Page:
Index funds are supposed to be simple.

Let's keep it that way.

On the heels of its middling 20% gain in 1999, the

S&P 500

index has fallen 5.8% this year, and plenty of people are stepping up to predict the demise of index funds that track the benchmark.

Though S&P 500 index funds still command $232 billion in assets, investor zeal is fading as tech stocks hog the spotlight. In January, S&P 500 index funds took in $2.5 billion in net assets, down from $5.7 billion in January 1999, according to

Financial Research

in Boston.

In late February, a

Wall Street Journal

story highlighted waning investor interest in index mutual funds. Plenty of pundits have stepped up to sound the death knell.

Jim Cramer

himself wrote

a column last week called Don't Drown in the Index Pool, which told you to sell your S&P 500 index fund and put your money into something with more tech.

Don't listen to them.

Don't dump your S&P 500 index just because its performance has turned over the past few months. To turn any index fund into a trading vehicle is like trying to drag race with your Dodge Dart.

It's just downright ridiculous.

The whole point behind buying an index fund is to own a large piece of the market and -- for better or worse -- and ride it over a long period of time, at least 10 years. Index funds cost less than actively managed funds and provide broad diversity.

By frequently switching from one narrow part of the market to another, say from B2C (business-to-consumer) Internet stocks to B2B (business-to-business), you're just guessing which sectors are going to outperform in the near future. That type of maneuvering defies the very reason you'd buy an index fund in the first place: You don't know which stocks will outperform at any given time, so you're buying the entire market.

Vanguard's

indexing guru Gus Sauter likes to say, "Investing is a marathon, not a sprint."

"If you want to take a huge bet on a particular sector, you probably don't want an index fund," says Jim Troyer, a principal in Vanguard's core management group. "If you think there's a possibility you may be wrong, you want diversification."

None of us is prescient. And an S&P 500 index fund will still give you a hedge against being wrong. It owns five times as many stocks as the

Nasdaq 100

and represents 70% of the U.S. stock market in terms of market cap, says Troyer.

Yes, the S&P 500 is off this year. Large-cap stocks are hurting and passing on that pain to S&P's benchmark index. At the end of February, 76% of active fund managers were beating this index, according to

Morningstar

.

But their recent success will be fleeting. Trust me.

A majority of active stock fund managers has beaten the S&P 500 in just 10 of last 30 years.

The

Wilshire 5000

, an all-encompassing index that includes more small- and mid-cap stocks, has experienced similar success. "Since its inception nearly three decades ago, the Wilshire 5000 has beaten the median money manager in 21 of 29 years," wrote Sauter in a January report.

Over the past 10 years, this expansive index beat 72% of general equity funds, according to Vanguard.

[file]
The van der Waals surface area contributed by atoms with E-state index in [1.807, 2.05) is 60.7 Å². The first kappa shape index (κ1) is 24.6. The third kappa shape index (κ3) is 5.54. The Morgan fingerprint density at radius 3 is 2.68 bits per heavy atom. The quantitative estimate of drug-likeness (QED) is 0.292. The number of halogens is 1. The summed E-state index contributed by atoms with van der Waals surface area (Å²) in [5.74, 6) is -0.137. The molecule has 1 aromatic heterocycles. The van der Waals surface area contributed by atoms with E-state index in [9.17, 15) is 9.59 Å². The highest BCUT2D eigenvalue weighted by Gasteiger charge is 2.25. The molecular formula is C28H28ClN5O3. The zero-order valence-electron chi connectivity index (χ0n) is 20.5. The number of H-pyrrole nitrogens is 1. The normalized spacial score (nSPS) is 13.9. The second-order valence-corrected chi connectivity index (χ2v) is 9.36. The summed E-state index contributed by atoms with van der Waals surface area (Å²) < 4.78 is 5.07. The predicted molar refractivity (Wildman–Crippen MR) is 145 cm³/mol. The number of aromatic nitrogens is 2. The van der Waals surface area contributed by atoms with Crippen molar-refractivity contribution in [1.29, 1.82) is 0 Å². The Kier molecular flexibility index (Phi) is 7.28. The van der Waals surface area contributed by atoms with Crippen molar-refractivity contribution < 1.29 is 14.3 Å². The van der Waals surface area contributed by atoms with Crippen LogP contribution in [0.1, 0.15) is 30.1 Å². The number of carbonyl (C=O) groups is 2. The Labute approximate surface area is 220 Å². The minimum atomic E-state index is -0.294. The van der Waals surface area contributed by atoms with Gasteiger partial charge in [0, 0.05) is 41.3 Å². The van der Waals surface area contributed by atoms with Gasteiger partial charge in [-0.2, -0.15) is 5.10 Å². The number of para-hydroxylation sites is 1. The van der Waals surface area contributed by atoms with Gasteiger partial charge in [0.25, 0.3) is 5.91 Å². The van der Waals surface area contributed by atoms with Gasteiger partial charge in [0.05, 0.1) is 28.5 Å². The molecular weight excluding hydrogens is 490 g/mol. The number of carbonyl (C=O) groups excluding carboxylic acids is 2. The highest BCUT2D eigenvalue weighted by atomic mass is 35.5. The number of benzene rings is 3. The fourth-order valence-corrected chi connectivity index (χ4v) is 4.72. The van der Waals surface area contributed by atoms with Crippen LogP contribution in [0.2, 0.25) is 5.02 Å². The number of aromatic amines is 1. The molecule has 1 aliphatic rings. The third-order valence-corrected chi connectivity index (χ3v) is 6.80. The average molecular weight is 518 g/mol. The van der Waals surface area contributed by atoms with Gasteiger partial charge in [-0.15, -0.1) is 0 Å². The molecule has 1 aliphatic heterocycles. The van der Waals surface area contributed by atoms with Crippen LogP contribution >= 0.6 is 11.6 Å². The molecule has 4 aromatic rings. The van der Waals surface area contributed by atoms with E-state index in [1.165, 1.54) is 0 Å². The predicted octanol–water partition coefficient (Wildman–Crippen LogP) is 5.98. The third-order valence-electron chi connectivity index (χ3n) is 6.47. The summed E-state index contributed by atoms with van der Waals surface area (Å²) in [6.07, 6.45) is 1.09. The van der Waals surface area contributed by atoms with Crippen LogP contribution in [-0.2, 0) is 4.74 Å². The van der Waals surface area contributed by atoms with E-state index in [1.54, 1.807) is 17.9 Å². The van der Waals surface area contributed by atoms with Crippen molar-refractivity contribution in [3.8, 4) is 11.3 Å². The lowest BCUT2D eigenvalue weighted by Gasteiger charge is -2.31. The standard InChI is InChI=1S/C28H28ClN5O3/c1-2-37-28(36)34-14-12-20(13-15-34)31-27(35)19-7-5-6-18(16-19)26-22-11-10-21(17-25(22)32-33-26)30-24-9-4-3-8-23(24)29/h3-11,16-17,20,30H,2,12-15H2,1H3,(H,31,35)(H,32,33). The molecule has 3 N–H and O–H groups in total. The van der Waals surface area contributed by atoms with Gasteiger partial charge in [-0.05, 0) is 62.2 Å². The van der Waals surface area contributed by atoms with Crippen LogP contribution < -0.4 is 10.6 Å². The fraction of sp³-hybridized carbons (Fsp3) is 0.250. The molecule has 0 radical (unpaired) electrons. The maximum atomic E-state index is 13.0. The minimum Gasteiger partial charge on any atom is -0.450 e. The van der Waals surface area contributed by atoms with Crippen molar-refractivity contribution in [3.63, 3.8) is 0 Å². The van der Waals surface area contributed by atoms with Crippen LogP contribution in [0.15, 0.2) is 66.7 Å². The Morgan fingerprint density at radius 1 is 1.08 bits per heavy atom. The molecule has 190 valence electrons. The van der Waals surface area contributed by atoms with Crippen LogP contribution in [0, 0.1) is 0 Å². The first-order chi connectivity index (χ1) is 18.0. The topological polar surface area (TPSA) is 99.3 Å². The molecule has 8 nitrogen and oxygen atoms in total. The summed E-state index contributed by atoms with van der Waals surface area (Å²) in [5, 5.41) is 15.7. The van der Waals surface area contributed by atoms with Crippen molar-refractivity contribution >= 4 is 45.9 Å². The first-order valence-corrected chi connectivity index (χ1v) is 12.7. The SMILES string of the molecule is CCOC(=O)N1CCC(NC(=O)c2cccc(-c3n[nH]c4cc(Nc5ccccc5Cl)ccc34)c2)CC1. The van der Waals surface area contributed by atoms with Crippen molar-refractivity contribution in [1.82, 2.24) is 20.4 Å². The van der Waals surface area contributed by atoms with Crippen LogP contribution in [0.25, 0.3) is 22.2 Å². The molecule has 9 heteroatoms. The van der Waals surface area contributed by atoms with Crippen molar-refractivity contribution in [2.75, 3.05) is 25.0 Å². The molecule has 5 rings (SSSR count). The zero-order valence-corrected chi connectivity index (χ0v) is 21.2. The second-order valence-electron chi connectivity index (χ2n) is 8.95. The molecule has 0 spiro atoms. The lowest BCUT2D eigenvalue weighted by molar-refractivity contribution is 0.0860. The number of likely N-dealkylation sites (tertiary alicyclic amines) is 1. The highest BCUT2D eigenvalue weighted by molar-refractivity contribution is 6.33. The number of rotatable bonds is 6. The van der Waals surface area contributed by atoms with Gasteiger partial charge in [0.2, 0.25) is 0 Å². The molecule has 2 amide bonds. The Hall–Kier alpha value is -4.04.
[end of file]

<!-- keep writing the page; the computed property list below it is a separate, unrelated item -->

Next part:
Even if you're a believer in indexing, you might think you aren't getting enough tech exposure in the S&P 500.

Merrill Lynch

derivatives strategist Diane Garnick certainly agrees.

At the beginning of March, about 34% of the index was in tech stocks.

"On an absolute basis, the sector's weighting seems quite lofty. ... However, on a relative basis, the S&P 500 is underweighted technology," Garnick wrote in a research report from early March. Compared with the 500 biggest U.S. stocks (by market cap), the S&P 500 index "is short technology by more than 5%."

Missing from S&P 500 are stocks associated with the New Economy -- primarily Internet and software-related stocks, says Garnick.

Of the 10 largest computer software and services companies by market cap, five aren't in the S&P 500:

Level 3 Communications

(LVLT)

,

Veritas Software

(VRTS) - Get Report

,

Ariba

(ARBA)

,

Siebel Systems

(SEBL)

and

Exodus Communications

(EXDS)

.

But that weakness doesn't mean you should sell your S&P 500 index fund to buy the Nasdaq 100.

If you want more tech and you like indexing, you can add another tech-specific basket rather than forsaking your 500 fund. The Nasdaq 100 may give you too much tech on its own. Technology commands 81% of this index (which has a

tracking stock

(QQQ) - Get Report

).

If you want to selectively increase your tech exposure, you can add the Nasdaq 100 or maybe purchase one of Merrill Lynch's seven exchange-traded

HOLDRs baskets, which cover several select areas of tech.

"People shouldn't commit 100% of their assets to any one single index," says Garnick. "You should look for diversification among the indices. ... It can't be large-cap growth forever, and it can't be tech forever either."

Your S&P 500 fund may not give you everything you want, but you don't have to throw it out and start all over.

For many investors, an S&P 500 fund is the only index option they'll find in their 401(k) plans. "An equity index fund is a very common option in 401(k) plans and typically that's the S&P 500 type," says Rich Koski, a principal at

Buck Consultants

, a benefits consulting firm in New York.

Don't let Cramer scare you away from using it.

The alternative: Picking a fund manager who may or may not beat the market in the years to come. Maybe you'll actually find someone who can. But how long is that guy going to be around?

The S&P 500 isn't going anywhere.

Are you selling out of your S&P 500 index fund?

Tell me about it. What are you buying instead?

Dear Dagen aims to provide general fund information. Under no circumstances does the information in this column represent a recommendation to buy or sell funds or other securities.